Why We Don’t Sell Turmeric With Piperine Extract (Black Pepper)
Independent studies have shown that after several days of taking turmeric on its own there is little difference in absorption compared to the version with piperine. Nearly all the positive clinical research into turmeric have been carried out without piperine, so until we see more conclusive evidence, we are not planning to launch a combination product.
What is black pepper extract / piperine?
Piperine is extracted from black peppercorns and is believed to be behind the pungency of this spice. Piperine has been shown to inhibit an enzyme in the body that breaks down curcumins in the gut and liver, allowing for higher concentrations of the turmeric compounds to remain in the blood. Therefore, it is important to note that piperine does not increase absorption of curcumins, it only supports their retention during metabolism.
What are the alternatives?
To be useful the compounds in turmeric need to be absorbed from the gut. As turmeric is fat soluble, oil has been shown to increase its absorption. So, we recommend taking a turmeric tablet away from food but with some oil. If you are taking an oil supplement such as fish oil, this would suffice, otherwise you could use a small amount (1/4-1/2 teaspoon) of a culinary oil such as olive or coconut oil.
What is turmeric?
Turmeric or curcuma longa is a plant native to India and Southeast Asia, and is a member of the ginger family, you’ll see a similarity in the appearance of their rhizomes. Turmeric however, is a brilliant orange/yellow colour which is why it is often coined the ‘golden spice’. Turmeric is dried and ground in to a powder for culinary use, but the root/rhizome can be used fresh in cooking, too.
One of the constituents of turmeric is curcumin, which is responsible for the colourful hue, and has been identified as the ‘active’ compound in the herb. Curcumin is a natural phenol, part of the curcuminoids group and is more concentrated in the root extract than in the powder. In fact, powdered turmeric contains around 3mg of curcuminoids, whereas the root extract may contain up to 400mg. As a result, most clinical studies have been based on turmeric root extract.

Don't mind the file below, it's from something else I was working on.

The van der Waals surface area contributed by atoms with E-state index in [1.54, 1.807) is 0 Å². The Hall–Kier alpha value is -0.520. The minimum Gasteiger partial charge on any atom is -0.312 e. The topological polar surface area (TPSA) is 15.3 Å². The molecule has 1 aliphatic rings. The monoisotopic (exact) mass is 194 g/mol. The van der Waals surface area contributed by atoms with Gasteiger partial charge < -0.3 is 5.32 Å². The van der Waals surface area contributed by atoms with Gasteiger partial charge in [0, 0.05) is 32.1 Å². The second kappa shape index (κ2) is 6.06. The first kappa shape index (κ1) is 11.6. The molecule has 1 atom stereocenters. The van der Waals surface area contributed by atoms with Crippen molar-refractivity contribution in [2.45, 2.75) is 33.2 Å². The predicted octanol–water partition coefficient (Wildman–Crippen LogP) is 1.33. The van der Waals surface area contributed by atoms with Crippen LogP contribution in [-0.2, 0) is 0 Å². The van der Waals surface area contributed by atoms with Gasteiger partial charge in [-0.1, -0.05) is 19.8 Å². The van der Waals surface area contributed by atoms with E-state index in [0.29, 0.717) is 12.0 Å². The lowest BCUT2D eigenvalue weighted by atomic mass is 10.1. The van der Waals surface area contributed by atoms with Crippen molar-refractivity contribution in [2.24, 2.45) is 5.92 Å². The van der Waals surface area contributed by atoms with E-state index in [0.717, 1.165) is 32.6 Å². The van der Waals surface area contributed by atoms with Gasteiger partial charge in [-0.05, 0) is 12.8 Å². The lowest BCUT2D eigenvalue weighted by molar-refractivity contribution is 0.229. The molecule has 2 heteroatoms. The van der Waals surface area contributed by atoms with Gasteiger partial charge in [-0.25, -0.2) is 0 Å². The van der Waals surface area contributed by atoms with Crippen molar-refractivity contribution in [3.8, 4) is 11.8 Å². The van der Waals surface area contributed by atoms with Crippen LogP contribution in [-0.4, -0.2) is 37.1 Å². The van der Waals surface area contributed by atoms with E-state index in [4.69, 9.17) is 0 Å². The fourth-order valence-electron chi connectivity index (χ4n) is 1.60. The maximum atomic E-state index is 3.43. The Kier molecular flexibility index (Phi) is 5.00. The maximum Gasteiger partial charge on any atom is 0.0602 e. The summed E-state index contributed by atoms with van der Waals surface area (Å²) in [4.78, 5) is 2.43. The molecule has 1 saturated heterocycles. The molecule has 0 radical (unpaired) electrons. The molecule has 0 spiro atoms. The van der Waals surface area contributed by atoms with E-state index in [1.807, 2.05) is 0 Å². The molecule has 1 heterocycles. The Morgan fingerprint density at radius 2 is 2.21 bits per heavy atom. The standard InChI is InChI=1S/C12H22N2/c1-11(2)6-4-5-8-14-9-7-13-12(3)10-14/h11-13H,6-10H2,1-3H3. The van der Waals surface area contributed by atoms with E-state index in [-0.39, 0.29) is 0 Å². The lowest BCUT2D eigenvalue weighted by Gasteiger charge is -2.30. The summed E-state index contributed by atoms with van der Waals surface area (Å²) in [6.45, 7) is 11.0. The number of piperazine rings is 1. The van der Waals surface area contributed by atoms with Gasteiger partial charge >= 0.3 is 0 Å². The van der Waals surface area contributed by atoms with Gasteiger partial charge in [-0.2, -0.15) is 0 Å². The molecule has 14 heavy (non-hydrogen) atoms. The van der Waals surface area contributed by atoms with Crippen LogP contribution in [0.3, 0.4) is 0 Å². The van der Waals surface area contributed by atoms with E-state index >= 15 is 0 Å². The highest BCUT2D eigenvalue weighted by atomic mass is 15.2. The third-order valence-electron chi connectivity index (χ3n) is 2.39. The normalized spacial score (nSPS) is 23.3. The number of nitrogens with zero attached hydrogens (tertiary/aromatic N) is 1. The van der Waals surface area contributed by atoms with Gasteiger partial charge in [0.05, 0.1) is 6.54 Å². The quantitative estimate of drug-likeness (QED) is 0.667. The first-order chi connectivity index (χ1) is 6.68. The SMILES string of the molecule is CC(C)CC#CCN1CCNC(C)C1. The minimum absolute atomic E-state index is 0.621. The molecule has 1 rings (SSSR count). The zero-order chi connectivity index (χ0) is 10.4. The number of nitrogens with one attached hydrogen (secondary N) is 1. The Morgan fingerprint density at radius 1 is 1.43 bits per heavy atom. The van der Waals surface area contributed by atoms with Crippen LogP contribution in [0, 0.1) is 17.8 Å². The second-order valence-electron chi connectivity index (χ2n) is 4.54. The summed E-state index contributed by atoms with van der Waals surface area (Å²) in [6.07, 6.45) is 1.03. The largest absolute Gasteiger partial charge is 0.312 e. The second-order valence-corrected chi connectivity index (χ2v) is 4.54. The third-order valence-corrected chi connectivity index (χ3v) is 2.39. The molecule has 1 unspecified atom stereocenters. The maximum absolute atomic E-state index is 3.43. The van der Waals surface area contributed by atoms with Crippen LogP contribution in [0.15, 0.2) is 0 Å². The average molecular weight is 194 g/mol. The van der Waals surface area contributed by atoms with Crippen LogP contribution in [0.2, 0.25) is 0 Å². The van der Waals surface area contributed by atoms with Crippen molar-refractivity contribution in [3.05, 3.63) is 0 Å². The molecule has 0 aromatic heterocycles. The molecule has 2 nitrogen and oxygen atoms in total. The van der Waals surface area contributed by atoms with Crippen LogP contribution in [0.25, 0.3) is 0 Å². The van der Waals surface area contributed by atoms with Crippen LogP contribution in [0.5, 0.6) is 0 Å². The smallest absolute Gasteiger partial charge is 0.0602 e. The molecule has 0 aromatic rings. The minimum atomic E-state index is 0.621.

What is turmeric used for?
Aside from the culinary uses for turmeric it is has been part of Ayurvedic Medicine for centuries, and is now widely popular as a food supplement. Turmeric is often formulated in combination products to support cognition or digestive health.
Piperine combined with turmeric supplements is not necessary. We have developed a range of Turmeric supplements to suit all needs, here’s a brief outline of those to help you decide:
Turmeric Fast Release 10,000mg – suitable for long-term use/maintenance dose
Turmeric 20,000mg – suitable for short-term use
Curcusorb™ - enhanced absorption formula
Curcumem™ – cognition support formula
For our full range of turmeric products click here.
Still not sure? For more advice on how to choose the right turmeric supplement contact our Nutrition Advice Team by clicking here.
Further reading… why not browse our Blog articles to find out more about turmeric...
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Olivia Salter has always been an avid health nut. After graduating from the University of Bristol, she began working for a nutritional consultancy where she discovered her passion for all things wellness-related. There, she executed much of the company’s content marketing strategy and found her niche in health writing, publishing articles in Women’s Health, Mind Body Green, Thrive and Psychologies.